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Letter from Vincent van Gogh to Theo van Gogh
Amsterdam, 21 October 1877

Dear Theo, I want you to hear from me soon again. Yesterday I had a good letter from Etten, from which I learned that you had already been there and are expected back Saturday night to spend Sunday at home also; probably you are there at this moment, and it will be a good Sunday.

This morning I was at early service in the North Church. Afterward I just took a walk through the city, the canals are especially beautiful now that the leaves of the trees have their autumn hues. Then I went to the English church and heard a very good sermon on, “Take no thought, saying, what shall we eat, or what shall we drink, or wherewith shall we be clothed, etc. [see Matt. 6:25; Luke 12:22].

I love that little church, and probably many a person there has memories of things and places which are known to me, also. Have you ever seen or read a book by Esquiros, Life in England (or England and the English Life)? I haven't, but I think it must be an interesting book.

When you have a chance, don't forget that fragment by Jules Breton and that other one by Michelet.

After coming home I sat up working a long time. That is already a week ago now, the days fly by.

How beautiful that engraving after Ary Scheffer, “The Holy Women at the Tomb of Christ,” is - I am so glad I have it. The old woman especially is splendid.

Have you got something new for your collection? Go on with it, for it is a good thing.

This morning I saw the Minister of Marine, Taalman Kip, who visited Uncle and lunched here; how much character is in that face and in those grey eyes - he reminded me of old Mr. Goupil or somebody like Guizot.

I do not know why, but for a whole week I have been thinking of that picture and the etching after it, “A Young Citizen of the Year V” by Jules Goupil. I saw the picture in Paris, indescribably beautiful and unforgettable. The many pictures about the days of the Revolution - for instance, “The Girondins” and “Last Victims of the Terror” and “Marie Antoinette” by Delaroche, and that “Young Citizen” and other pictures by Goupil, and the ones by Anker and so many others - what a beautiful unity they form, together with books like those by Michelet, Carlyle, and also Dickens's A Tale of Two Cities. In all of them there is something of the spirit of the resurrection and the life - that lives though it seems dead, for it is not dead, but sleepeth.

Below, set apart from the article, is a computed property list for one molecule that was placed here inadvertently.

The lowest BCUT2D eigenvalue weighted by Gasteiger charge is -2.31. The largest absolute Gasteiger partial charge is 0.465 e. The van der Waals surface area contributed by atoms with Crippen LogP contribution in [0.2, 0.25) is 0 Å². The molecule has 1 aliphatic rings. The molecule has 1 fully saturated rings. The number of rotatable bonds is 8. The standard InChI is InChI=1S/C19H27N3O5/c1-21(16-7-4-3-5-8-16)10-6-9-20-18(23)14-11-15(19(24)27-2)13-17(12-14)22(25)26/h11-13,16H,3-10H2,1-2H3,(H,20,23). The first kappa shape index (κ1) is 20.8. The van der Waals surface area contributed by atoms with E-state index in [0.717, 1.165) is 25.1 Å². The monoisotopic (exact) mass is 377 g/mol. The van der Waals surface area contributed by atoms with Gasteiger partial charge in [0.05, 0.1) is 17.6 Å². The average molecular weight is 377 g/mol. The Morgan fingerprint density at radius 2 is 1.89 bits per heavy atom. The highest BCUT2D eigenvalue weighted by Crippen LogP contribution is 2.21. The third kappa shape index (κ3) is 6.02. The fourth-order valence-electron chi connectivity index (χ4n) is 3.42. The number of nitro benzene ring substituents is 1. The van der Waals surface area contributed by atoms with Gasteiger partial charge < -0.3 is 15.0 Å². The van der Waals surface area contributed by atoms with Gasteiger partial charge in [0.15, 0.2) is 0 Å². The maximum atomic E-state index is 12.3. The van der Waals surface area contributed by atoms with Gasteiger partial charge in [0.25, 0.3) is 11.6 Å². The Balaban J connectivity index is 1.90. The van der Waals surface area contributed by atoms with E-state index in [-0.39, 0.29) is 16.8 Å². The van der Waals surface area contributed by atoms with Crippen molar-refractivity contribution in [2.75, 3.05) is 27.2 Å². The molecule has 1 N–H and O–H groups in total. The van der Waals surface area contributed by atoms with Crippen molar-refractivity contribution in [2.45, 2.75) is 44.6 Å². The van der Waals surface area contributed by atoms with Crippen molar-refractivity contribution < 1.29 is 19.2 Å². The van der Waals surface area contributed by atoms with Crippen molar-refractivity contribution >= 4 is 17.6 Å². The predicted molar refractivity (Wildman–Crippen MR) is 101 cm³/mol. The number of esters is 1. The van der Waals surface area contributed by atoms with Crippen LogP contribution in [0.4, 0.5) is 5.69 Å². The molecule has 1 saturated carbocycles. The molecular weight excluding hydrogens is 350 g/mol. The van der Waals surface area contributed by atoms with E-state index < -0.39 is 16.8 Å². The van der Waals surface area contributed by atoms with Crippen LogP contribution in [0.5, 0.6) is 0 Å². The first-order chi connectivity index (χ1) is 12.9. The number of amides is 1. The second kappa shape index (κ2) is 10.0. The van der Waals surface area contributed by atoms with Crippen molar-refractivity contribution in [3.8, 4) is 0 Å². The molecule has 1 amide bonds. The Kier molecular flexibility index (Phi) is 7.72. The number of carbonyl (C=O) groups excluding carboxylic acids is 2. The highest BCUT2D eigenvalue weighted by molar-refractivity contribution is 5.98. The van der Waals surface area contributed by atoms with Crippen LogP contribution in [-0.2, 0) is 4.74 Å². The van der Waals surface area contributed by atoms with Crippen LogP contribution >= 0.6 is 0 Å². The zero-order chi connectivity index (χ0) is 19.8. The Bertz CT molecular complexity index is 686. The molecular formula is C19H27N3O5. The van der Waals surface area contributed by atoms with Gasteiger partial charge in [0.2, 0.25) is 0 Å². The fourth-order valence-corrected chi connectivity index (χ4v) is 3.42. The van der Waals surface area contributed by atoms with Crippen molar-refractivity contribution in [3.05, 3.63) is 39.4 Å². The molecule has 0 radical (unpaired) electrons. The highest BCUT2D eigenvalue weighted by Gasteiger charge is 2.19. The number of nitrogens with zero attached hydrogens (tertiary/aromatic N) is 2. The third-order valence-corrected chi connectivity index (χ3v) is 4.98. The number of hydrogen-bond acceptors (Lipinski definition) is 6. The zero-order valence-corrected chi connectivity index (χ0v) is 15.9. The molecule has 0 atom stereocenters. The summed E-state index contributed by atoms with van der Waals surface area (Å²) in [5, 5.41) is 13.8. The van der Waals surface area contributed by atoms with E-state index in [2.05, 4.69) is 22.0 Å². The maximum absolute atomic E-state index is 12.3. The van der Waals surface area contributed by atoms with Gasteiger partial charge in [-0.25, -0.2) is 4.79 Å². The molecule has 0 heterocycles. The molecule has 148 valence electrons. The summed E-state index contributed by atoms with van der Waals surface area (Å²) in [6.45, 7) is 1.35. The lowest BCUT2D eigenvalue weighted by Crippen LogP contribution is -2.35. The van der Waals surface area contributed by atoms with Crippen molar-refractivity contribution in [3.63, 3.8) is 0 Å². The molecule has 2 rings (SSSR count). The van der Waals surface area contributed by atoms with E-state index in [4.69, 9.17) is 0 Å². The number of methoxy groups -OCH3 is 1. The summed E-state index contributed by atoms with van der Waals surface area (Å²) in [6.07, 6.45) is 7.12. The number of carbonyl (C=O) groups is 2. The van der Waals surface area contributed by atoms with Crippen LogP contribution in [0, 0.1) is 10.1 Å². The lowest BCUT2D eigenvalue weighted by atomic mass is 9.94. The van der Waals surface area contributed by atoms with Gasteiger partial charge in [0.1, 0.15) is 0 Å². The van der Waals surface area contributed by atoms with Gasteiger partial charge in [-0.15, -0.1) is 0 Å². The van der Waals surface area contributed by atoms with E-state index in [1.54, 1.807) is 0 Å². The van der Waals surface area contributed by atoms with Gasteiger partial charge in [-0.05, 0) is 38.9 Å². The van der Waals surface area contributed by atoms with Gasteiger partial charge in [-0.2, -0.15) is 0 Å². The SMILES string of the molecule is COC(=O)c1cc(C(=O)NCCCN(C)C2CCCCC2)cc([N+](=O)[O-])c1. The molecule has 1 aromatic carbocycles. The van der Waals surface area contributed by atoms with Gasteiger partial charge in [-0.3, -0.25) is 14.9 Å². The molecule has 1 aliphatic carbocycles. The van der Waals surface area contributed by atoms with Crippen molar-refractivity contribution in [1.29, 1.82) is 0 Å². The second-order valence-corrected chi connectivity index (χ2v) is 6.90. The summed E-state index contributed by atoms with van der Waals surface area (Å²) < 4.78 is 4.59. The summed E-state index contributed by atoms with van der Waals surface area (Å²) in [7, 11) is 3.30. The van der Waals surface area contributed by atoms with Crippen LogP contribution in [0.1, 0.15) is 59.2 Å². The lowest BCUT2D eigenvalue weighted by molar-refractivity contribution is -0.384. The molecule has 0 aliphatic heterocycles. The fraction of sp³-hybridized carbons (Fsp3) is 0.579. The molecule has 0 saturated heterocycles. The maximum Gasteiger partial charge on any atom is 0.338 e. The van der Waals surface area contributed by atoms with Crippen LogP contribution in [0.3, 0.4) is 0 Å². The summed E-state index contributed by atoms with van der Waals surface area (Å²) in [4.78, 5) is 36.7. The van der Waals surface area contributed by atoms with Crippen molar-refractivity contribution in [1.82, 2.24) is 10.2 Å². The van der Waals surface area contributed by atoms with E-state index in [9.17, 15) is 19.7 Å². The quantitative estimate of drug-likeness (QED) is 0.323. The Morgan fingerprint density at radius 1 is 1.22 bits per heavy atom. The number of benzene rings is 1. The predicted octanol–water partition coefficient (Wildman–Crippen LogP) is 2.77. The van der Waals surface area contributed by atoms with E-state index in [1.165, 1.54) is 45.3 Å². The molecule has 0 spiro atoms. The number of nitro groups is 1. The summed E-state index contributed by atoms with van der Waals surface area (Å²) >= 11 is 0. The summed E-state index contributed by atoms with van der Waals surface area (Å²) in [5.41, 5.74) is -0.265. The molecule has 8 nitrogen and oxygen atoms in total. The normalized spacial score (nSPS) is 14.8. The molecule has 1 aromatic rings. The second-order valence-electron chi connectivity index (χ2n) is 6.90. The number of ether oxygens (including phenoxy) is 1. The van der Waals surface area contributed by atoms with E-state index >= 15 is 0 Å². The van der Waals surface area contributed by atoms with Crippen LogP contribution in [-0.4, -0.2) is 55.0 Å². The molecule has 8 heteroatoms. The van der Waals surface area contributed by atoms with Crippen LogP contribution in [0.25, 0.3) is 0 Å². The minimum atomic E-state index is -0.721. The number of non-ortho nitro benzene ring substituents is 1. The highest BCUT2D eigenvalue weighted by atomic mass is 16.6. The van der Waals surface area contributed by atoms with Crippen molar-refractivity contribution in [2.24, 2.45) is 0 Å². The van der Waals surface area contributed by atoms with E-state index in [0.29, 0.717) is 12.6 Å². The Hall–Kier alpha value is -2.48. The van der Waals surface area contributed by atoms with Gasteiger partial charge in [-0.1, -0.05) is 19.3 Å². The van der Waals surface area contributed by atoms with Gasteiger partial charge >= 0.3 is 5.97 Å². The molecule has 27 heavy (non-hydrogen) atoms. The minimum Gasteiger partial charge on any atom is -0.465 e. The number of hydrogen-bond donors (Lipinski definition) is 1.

I should like to read more widely, but I must not; in fact, I need not wish it so much, for all things are in the word of Christ - more perfect and more beautiful than in any other book.

That etching by Jules Goupil was hanging in my room in London for a long time, in the days when I was so full of Michelet and other French authors; I think Harry Gladwell has it now. I had a short note from him after he arrived back in Paris. On a day like this I should like to walk again with him in the twilight, along the Seine, around Notre Dame. Paris is so enchantingly beautiful in autumn, and that spot above all. How pretty the winter chrysanthemums will be in the little gardens in London - they continue to bloom there all the winter through.

Have you planned this winter to read any books, “coûte que coûte”? Sometimes it is right to carry a thing through and to do it with a will. Uncle Jan has also read widely, and there is much that is fine in him. A spiritual affinity and an attachment and love like that between Father and Uncle is a good fruit of life. Though the fire may occasionally merely smoulder because of the pressure of daily cares and troubles, sometimes it flares brightly and brilliantly and gloriously - for instance, as it did that evening last winter when those two went to the Hoeve together.

De top van de Hekla is wit van sneeuw,
Maar `t vuur in zijn binnenst gloeit eeuw na eeuw.
Gij, schoon het winter op `t grijzend hoofd,
De liefde, Gods vlam, is in `t hart niet verdooft.

[The top of the Helka is white with snow,
But the fire within her glows century after century.
Although it be winter on thy greying head,
Love, the flame of God, is not extinguished in thy heart.]

We have seen what this means, and we know something about it. Such a fire of spirit and love is a force of God's opposed to the dark and evil and terrible things of the world and the dark side of life; it is a force of resurrection stronger than any act and a ray of hope which gives consciousness and security to the depths and the secret of the heart. It is expressed in words which are simple but eloquent, “I never despair.”

Well, boy, I have still some work to do and must wind this up. Have a good time, try to find something in art and in books; it is written, “Seek and ye shall find,” and, “He who needeth wisdom, desireth it from God.” And that is what we need.

How is Carolien? Remember me to her and also to the Roos family, and Mauve and Tersteeg if you meet them; a warm handshake from

Your loving brother, Vincent

The portrait of Johan van Gogh reminds one a little of the “Young Citizen.” It makes me think of “sorrowful yet always rejoicing,” a quality one can find in many things.


At this time, Vincent was 24 year old
Source:
Vincent van Gogh. Letter to Theo van Gogh. Written 21 October 1877 in Amsterdam. Translated by Mrs. Johanna van Gogh-Bonger, edited by Robert Harrison, number 111.
URL: http://webexhibits.org/vangogh/letter/6/111.htm.

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